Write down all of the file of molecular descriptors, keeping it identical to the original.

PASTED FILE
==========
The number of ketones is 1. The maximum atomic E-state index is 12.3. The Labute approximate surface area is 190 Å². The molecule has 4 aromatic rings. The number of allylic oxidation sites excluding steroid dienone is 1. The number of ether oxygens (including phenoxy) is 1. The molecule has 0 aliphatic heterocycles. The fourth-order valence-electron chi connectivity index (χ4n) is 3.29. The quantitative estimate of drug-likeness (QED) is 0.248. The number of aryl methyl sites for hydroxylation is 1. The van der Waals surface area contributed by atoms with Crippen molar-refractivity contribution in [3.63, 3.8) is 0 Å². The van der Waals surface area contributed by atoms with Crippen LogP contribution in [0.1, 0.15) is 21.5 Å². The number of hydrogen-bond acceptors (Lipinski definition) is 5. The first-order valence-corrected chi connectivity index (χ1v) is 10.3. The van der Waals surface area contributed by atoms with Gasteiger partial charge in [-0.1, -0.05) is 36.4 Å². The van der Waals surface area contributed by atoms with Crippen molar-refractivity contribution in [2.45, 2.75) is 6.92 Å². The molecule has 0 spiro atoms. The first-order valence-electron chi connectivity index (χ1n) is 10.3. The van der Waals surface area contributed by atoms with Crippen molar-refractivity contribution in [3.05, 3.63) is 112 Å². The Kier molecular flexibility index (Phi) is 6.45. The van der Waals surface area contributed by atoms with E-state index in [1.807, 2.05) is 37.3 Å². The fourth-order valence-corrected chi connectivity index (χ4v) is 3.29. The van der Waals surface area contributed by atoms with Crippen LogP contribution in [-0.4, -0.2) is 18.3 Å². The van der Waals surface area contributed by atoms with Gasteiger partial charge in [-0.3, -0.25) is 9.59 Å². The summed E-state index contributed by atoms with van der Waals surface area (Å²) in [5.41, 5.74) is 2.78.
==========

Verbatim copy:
The number of ketones is 1. The maximum atomic E-state index is 12.3. The Labute approximate surface area is 190 Å². The molecule has 4 aromatic rings. The number of allylic oxidation sites excluding steroid dienone is 1. The number of ether oxygens (including phenoxy) is 1. The molecule has 0 aliphatic heterocycles. The fourth-order valence-electron chi connectivity index (χ4n) is 3.29. The quantitative estimate of drug-likeness (QED) is 0.248. The number of aryl methyl sites for hydroxylation is 1. The van der Waals surface area contributed by atoms with Crippen molar-refractivity contribution in [3.63, 3.8) is 0 Å². The van der Waals surface area contributed by atoms with Crippen LogP contribution in [0.1, 0.15) is 21.5 Å². The number of hydrogen-bond acceptors (Lipinski definition) is 5. The first-order valence-corrected chi connectivity index (χ1v) is 10.3. The van der Waals surface area contributed by atoms with Gasteiger partial charge in [-0.1, -0.05) is 36.4 Å². The van der Waals surface area contributed by atoms with Crippen molar-refractivity contribution in [2.45, 2.75) is 6.92 Å². The molecule has 0 spiro atoms. The first-order valence-electron chi connectivity index (χ1n) is 10.3. The van der Waals surface area contributed by atoms with Crippen molar-refractivity contribution in [3.05, 3.63) is 112 Å². The Kier molecular flexibility index (Phi) is 6.45. The van der Waals surface area contributed by atoms with E-state index in [1.807, 2.05) is 37.3 Å². The fourth-order valence-corrected chi connectivity index (χ4v) is 3.29. The van der Waals surface area contributed by atoms with Crippen LogP contribution in [-0.4, -0.2) is 18.3 Å². The van der Waals surface area contributed by atoms with Gasteiger partial charge in [-0.3, -0.25) is 9.59 Å². The summed E-state index contributed by atoms with van der Waals surface area (Å²) in [5.41, 5.74) is 2.78.